Europe can censor European search engines. But can a Canadian court censor every single search engine across the globe, controlling what information people in other countries have access to? That’s the opinion the Supreme Court of British Columbia landed on last week, in a decision that could open the floodgates to worldwide Internet censorship.
The frighteningly broad ruling springs from a relatively simple case. One company stole another company’s trade secrets to create a virtually identical product, then tricked users into buying its copycat product. Google volunteered to remove Google.ca search results for the copycat product, but refused to block the results from search results in other countries. Now the British Columbia court is forcing Google’s hand, demanding that it remove the copycat company’s website from its databases worldwide.
On the surface, the case bears some resemblance to the European Union’s new (and deeply misguided) “right to be forgotten” laws, which, under some circumstances, allow individuals to request that search engines hide results pertaining to their pasts. But really, the Canadian ruling is vastly worse. The EU laws apply only within the EU—the European Court of Justice could hardly argue that it has authority to control what an American search engine shows to American users. But the British Columbia court bypasses this limitation by concocting a novel theory of universal jurisdiction, asserting authority to regulate every Google search performed anywhere on the planet.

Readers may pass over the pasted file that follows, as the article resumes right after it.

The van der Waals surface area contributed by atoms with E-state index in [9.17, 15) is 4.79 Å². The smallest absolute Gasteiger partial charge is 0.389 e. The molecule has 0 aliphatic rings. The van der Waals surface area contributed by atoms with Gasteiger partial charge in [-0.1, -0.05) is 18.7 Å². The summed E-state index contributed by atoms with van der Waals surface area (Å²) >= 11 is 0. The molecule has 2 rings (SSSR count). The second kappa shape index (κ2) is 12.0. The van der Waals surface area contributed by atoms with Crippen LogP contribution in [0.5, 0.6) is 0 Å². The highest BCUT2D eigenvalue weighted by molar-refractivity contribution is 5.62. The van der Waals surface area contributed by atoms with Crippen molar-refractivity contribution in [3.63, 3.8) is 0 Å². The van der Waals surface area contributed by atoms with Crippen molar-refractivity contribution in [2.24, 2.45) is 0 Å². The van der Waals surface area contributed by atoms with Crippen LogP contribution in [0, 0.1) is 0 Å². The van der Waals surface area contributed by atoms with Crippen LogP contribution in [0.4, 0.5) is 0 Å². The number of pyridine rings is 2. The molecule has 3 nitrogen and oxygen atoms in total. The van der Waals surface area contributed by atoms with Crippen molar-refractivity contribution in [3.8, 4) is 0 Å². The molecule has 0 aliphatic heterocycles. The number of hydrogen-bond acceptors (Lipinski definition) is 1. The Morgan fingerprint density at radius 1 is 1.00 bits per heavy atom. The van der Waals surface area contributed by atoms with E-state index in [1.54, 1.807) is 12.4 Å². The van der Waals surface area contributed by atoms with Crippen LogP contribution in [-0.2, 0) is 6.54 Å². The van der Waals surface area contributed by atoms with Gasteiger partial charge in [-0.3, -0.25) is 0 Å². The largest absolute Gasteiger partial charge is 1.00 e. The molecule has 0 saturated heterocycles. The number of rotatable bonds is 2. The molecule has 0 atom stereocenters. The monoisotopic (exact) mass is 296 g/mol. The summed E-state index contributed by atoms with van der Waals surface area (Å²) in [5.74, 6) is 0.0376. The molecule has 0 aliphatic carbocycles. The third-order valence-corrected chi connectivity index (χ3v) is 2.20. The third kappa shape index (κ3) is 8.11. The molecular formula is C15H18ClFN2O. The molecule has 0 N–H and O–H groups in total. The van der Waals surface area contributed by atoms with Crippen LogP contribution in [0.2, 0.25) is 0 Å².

It’s not hard to imagine the horrifying ramifications of this theory. If Canada can censor the search results that people all over the world get, so could another country. As University of Ottawa law professor Michael Geist points out, a Russian court could order Google to delete gay and lesbian websites from its database for violating the country’s “homosexual propaganda law.” A court in Iran could force Google to strip all Israeli websites from its search engines. China could prevent American users from accessing websites that discuss the Tiananmen Square massacre.
The British Columbia court’s theory of universal Web jurisdiction, in other words, is pretty much the endgame of free speech on the Internet. In Europe, that train is already leaving the station: Right to be forgotten laws trample core free speech principles in favor of a vague right of privacy. The Canadian ruling represents a far worse threat—one that could roll back freedom of speech in countries like the United States, where freedom of speech is more revered than in Europe.
We’ve seen a version of this threat before. In 2000, a French court asserted jurisdiction over Yahoo—an American company, whose servers are located in the U.S.—and forced it to censor search results for Nazi memorabilia on all French websites. Yahoo’s online auction wasn’t specifically targeting French citizens, but the French court decided it had jurisdiction anyway, as French citizens could theoretically buy the memorabilia. When Yahoo tried to appeal the ruling in America, the 9th Circuit tossed out its case, holding (somewhat ironically) that it didn’t have jurisdiction over the French plaintiffs.
Since then, no foreign Internet censorship case has made it to American courts. But the menace looms larger today than it ever has. The American conception of free speech is on a collision course with the European/Canadian quest to vastly restrict freedom of expression on the Web. Different models of freedom can coexist in around the globe. But we all share one Internet—and the U.S. shouldn’t stand by while a Canadian court tries to censor what Americans get to Google.
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